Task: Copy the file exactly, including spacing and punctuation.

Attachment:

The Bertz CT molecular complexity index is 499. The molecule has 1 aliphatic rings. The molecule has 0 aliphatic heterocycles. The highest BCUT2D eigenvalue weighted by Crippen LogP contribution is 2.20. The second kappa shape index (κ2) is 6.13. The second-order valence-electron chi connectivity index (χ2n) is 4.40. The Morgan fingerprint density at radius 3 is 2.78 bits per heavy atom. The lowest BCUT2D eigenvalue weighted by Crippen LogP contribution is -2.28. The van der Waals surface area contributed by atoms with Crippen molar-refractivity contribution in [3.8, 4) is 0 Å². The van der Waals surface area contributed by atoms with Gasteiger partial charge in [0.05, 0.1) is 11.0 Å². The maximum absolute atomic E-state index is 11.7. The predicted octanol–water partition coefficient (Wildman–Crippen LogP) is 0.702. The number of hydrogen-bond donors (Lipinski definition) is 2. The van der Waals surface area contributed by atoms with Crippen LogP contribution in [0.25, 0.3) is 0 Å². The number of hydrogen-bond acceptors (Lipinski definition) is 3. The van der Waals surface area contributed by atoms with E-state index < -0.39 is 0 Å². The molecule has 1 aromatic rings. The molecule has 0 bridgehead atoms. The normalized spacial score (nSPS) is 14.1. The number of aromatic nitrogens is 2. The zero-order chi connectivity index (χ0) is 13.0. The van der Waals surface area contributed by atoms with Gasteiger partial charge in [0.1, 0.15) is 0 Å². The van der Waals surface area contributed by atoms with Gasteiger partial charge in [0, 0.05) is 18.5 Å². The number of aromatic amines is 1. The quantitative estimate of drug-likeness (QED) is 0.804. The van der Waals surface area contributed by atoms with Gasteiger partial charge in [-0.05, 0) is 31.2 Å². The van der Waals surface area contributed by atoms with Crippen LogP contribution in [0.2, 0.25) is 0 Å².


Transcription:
The Bertz CT molecular complexity index is 499. The molecule has 1 aliphatic rings. The molecule has 0 aliphatic heterocycles. The highest BCUT2D eigenvalue weighted by Crippen LogP contribution is 2.20. The second kappa shape index (κ2) is 6.13. The second-order valence-electron chi connectivity index (χ2n) is 4.40. The Morgan fingerprint density at radius 3 is 2.78 bits per heavy atom. The lowest BCUT2D eigenvalue weighted by Crippen LogP contribution is -2.28. The van der Waals surface area contributed by atoms with Crippen molar-refractivity contribution in [3.8, 4) is 0 Å². The van der Waals surface area contributed by atoms with Gasteiger partial charge in [0.05, 0.1) is 11.0 Å². The maximum absolute atomic E-state index is 11.7. The predicted octanol–water partition coefficient (Wildman–Crippen LogP) is 0.702. The number of hydrogen-bond donors (Lipinski definition) is 2. The van der Waals surface area contributed by atoms with Crippen LogP contribution in [0.25, 0.3) is 0 Å². The number of hydrogen-bond acceptors (Lipinski definition) is 3. The van der Waals surface area contributed by atoms with E-state index < -0.39 is 0 Å². The molecule has 1 aromatic rings. The molecule has 0 bridgehead atoms. The normalized spacial score (nSPS) is 14.1. The number of aromatic nitrogens is 2. The zero-order chi connectivity index (χ0) is 13.0. The van der Waals surface area contributed by atoms with Gasteiger partial charge in [0.1, 0.15) is 0 Å². The van der Waals surface area contributed by atoms with Gasteiger partial charge in [0, 0.05) is 18.5 Å². The number of aromatic amines is 1. The quantitative estimate of drug-likeness (QED) is 0.804. The van der Waals surface area contributed by atoms with Gasteiger partial charge in [-0.05, 0) is 31.2 Å². The van der Waals surface area contributed by atoms with Crippen LogP contribution in [0.2, 0.25) is 0 Å².